This description by Helga Quadflieg

Returning from Lisbon, Baines is met on the quay by a highly-strung James who is little pleased by hearing about the shortage of cargo brought back from Senor Breganza. Enquiring after Anne, Baines is informed about the separation by James, who also assures him that Anne will certainly come back.

James’ hopes seem to come true when she actually returns to the house, but he has to find that she only came to collect some “things that belong to me”. Another argument follows, James reminds Anne that their marriage started off as a business partnership and he is obviously unaware how deeply offended Anne is by this reminder. Unable or unwilling to explicitly ask her to come back, he somewhat pompously offers to take her back provided she showed more ”loyalty” in future. Anne insists on her right to act according to her own moral principles. Warned by James that - as a woman - she will not survive on her own, she vows she would only come back if he explicitly asked her to and leaves.

But Anne has to learn that she has been far too optimistic about finding a job. When her money is stolen in a doss-house, she is too proud to use the name “Onedin” to get credit. She moves in with Ellen Jessop, whom she had supported during the strike. When Elizabeth happens to find Anne in her new surroundings, Anne makes her promise not to tell anyone about her whereabouts. During her excursions into the poorer quarters of Liverpool, Anne with her naivety (which sometimes borders on self-righteousness), is confronted with housing, living and working conditions of which she had been completely unaware. She encounters forms of (sexual) violence from which she had been sheltered so far and she has to find that institutions she believes in (police, the law) are perceived differently by the lower classes.

With her innocent trust in authority, Anne even gets Ellen into serious trouble: She is arrested as a prostitute and maltreated by the police after having been slandered by a neighbour whom Anne had threatened to report to the police for trying to rape her. Ellen finally urges her to go back to James: ANNE: I didn’t know that such things could happen in England. ELLEN: Your England is a different place than mine.... You’re only causing trouble here.... For me, it’s life and death, you’re only playing games.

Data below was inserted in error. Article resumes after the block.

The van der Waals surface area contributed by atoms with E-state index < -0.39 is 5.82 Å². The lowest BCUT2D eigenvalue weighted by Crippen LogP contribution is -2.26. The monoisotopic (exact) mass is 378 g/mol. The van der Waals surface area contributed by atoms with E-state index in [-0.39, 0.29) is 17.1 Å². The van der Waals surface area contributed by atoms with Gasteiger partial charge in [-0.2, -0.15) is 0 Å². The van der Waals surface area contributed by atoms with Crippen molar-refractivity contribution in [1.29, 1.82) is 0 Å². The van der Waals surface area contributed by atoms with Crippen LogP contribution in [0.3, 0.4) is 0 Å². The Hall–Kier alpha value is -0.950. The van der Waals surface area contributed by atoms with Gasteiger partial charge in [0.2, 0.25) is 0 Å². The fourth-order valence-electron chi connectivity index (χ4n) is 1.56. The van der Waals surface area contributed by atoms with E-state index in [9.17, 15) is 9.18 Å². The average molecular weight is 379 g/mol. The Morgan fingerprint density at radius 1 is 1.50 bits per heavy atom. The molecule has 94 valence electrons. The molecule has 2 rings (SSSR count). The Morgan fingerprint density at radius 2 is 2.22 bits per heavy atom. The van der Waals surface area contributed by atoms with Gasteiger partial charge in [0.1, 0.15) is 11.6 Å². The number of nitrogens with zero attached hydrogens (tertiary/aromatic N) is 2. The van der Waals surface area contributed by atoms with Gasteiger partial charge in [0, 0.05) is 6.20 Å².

Back in “Anne’s England”, the relationship between Albert and Elizabeth again has grown visibly colder. Their son William is suffering from medical problems, the doctor suggests that these may run in the family - Elizabeth wants to check with William’s biological father, Albert is strictly against contacting Daniel about this. Nonetheless, Elizabeth contrives to do so and there seems to arise a new closeness between her and Daniel.

At the same time, Elizabeth is piqued by Daniel’s flirtation with Emma and relishes telling Emma about Daniel’s earlier engagement to herself.

Meanwhile James and Baines are hoping to pick up a cargo of potatoes in Jersey in exchange for a cargo of Welsh anthracite. Soon after departure from Liverpool, they discover a young stowaway who wants to travel back to Jersey. As he has no money on hand to pay for the trip, he is made to work very hard on the voyage. Soon after arrival in Jersey, James finds that the boy is the son of an influential farmer who wants to take his revenge on James for the treatment of his son. Eventually James has to accept that there won’t be any cargo for him.

Back in Liverpool, Anne has finally found a job as an accountant (for much lower wages than her male predecessor)

The episode ends with a “far-distance dialogue” of James and Anne: Returning home, James happens to find the fan he had once given to Anne just when their relationship had begun to develop into a genuine love story (see I,4 “Catch as Can”). Looking at the fan, he “tells Anne: “You’ll be back !”. Anne, counting her first wages “replies” : “Well James, I’ve still got my head above water”.